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Over the past few years, TikTokers have been losing it over the discovery that long-term mouth breathing might be causing their . More people are trying mewing and mouth-taping to undo its negative effects and get sharper jawlines. But the dangers of being a mouth breather go beyond mere cosmetic concerns, such as gum disease and bad breath.

How Mouth Breathing Impacts Your Oral Health

Are your ? Do you often catch yourself with your mouth open for no reason? If yes, you’re probably a mouth breather. This habit can stem from an underlying medical condition that leads to a blockage or restriction in the nasal cavities. Disorders like sinusitis, allergies, tonsillitis, or a deviated septum can contribute, affecting your breathing patterns and oral health. The condition could lead to the following:

Bad breath

Wondering why your breath smells so bad? Your saliva plays an important role in oral hygiene. It makes your meals taste better, flushes out food debris, and neutralizes acids. When you breathe through the mouth instead of the nose, the air dries your saliva faster than your body can produce it. As a result, bacteria in your mouth multiply and release foul-smelling compounds.

Crooked or crowded teeth

notes that mouth breathing is associated with dental malocclusion, a.k.a. misaligned teeth. Your tongue rests on the roof of your mouth when you’re not eating or talking. However, mouth breathers unknowingly rest their tongues in a lower position, which hampers upper jaw development. This leads to a narrower dental arch and crooked teeth that protrude outward.

Cavities and gum disease

As mentioned above, the more often you breathe through your mouth, the drier your mouth gets. This spells trouble for your overall dental health since the decrease in saliva allows acids and sugar from food to linger in your mouth.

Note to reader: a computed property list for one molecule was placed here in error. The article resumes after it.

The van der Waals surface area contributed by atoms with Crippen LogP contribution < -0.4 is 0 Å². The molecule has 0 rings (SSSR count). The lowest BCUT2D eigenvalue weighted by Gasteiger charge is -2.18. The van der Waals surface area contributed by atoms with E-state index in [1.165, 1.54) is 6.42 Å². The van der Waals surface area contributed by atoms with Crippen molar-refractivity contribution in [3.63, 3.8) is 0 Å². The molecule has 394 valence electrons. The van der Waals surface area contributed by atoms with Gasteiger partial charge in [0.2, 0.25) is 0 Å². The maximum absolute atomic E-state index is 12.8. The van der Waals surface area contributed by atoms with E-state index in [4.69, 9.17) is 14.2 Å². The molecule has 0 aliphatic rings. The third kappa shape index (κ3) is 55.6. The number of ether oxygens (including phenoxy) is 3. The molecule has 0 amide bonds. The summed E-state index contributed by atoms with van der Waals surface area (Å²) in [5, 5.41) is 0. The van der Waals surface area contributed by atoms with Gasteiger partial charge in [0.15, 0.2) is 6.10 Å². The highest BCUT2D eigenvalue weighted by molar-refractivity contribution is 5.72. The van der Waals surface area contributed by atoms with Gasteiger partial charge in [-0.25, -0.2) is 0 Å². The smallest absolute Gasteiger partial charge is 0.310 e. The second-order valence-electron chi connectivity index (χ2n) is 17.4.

According to , mouth breathers have a higher risk of developing cavities because of the overgrowth of Streptococcus mutans, a type of bacteria that feeds on sugar and forms plaque. It produces acids that contain toxins, which can also .

How to Prevent the Negative Effects of Mouth Breathing

Consult an ENT specialist to get to the root cause of mouth breathing and, hopefully, reverse any negative effects. In the meantime, practice proper oral care and make these minor lifestyle adjustments.

1. Brush up on your toothbrushing technique

suggests simply swiping your toothbrush from side to side may not effectively remove plaque, contrary to popular belief. Instead, dental experts recommend a more effective brushing technique. Positioning the toothbrush at a 45-degree angle and using a rolling motion can help clean the teeth thoroughly without causing harm to delicate gum tissues.

Moreover, choose a fluoride toothpaste like closeup Red Hot Toothpaste to protect the enamel from acid attacks. Plus, it gives you all-day fresh breath, thanks to its Antibacterial Zinc that fights up to 99.9% of bacteria.

2. Drink water after eating or snacking

Increasing your fluid intake is the simplest way to replenish saliva. Drinking water helps cleanse your palate and washes away food remnants stuck between your teeth. It’s also an effective bad breath remedy for when you can’t sneak away to brush, as it decreases bacteria in your mouth. So, don't forget to drink up the next time you have some garlic bread.

3. Recalibrate your breathing patterns

There’s no magic solution to curb a mouth-breathing habit. Nevertheless, it’s worth paying attention to your daily breathing patterns. Begin by inhaling and exhaling through your nose while watching TV or eating. If you have a stuffy nose, use a nasal saline spray or rinse to clear the mucus.

While sleeping, elevate your head with an extra pillow to encourage nasal breathing and reduce snoring. Wear a smartwatch to monitor your oxygen levels and ensure adequate oxygen intake.

If you suspect you’re a mouth breather, it’s time to prioritize your oral health. Practice good dental hygiene and be patient with yourself – don’t forget to celebrate small victories along the way.